Beth Cron and I had a good conversation with Seth Shaw and Jeremy Gibson about open source records management tools. If you didn’t have a chance to join us last week, you can still view it at https://www.youtube.com/watch?v=1GRQBUjtOT8.
Here are some of the highlights:
- Open source tools can be very valuable when they have a strong community around them. This support leads to active development, which makes for a sustainable tool. Being able to see other people’s work also provides more entry points to solving your own problem.
- The potential downside to open source tools is that they tend to have less documentation, and there’s the potential for projects to be abandoned.
- Seth mentioned an interview on The SIgnal about using open source tools in cultural heritage institutions. You can find it at https://blogs.loc.gov/thesignal/2013/01/when-is-open-source-software-the-right-choice-for-cultural-heritage-organizations-an-interview-with-peter-murray/.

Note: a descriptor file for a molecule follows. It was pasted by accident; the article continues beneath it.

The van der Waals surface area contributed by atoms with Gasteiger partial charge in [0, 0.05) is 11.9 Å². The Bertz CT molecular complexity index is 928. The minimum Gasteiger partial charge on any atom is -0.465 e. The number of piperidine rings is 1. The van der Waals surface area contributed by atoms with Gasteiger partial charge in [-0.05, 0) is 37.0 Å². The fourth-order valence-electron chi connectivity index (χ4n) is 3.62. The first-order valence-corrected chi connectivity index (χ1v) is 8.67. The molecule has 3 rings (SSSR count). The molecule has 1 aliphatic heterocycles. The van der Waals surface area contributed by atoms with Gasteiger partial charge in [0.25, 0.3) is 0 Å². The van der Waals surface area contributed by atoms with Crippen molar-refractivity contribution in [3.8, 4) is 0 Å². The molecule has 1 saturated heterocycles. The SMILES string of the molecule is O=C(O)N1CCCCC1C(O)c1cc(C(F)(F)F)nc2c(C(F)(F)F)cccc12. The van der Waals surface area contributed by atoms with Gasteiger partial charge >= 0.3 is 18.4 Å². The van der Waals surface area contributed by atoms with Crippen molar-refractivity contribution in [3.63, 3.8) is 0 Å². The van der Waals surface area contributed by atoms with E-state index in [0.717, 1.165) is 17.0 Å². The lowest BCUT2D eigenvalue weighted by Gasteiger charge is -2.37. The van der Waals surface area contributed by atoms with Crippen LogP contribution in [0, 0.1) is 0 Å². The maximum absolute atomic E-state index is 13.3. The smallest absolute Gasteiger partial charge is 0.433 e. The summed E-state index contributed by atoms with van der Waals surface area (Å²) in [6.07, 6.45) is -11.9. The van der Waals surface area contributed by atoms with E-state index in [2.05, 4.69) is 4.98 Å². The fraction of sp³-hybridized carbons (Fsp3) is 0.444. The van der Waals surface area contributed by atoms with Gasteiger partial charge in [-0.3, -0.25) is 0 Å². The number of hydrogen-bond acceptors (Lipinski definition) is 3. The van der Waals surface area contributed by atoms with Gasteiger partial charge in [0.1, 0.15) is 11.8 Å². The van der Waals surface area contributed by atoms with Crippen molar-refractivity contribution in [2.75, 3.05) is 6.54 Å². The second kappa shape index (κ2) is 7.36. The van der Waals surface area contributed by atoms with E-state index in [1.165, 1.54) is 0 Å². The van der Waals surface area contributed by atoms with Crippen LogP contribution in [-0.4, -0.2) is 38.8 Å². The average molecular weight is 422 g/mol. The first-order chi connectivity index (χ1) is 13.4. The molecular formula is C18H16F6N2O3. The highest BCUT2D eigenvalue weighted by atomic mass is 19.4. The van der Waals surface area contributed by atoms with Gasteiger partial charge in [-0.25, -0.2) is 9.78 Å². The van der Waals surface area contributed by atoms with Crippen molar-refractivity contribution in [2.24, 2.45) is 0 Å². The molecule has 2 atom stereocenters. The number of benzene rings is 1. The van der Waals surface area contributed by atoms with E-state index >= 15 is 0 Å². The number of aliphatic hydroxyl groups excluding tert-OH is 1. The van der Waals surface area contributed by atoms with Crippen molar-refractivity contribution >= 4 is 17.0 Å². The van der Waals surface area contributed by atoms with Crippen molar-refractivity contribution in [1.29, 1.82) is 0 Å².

- Seth has a report pending publication as part of OCLC’s Demystifying Born Digital series (http://www.oclc.org/research/publications/library/born-digital-reports.html).
- Jeremy pointed out that one of the benefits of open source tools is that you can more easily find tools that do one thing very well — and then stitch those solutions together to accomplish all of your RM needs.
- In answer to a query about extracting metadata from media files, Jeremy pointed to MediaInfo and JHOVE.
- One of the particular gaps identified in existing open source tools is one to handle redactions.
- Before adopting a records management tool, it’s important to document your functional requirements and your organizational requirements (e.g., budget, IT support). Only then can you make sure you’re choosing the right tool for your purposes.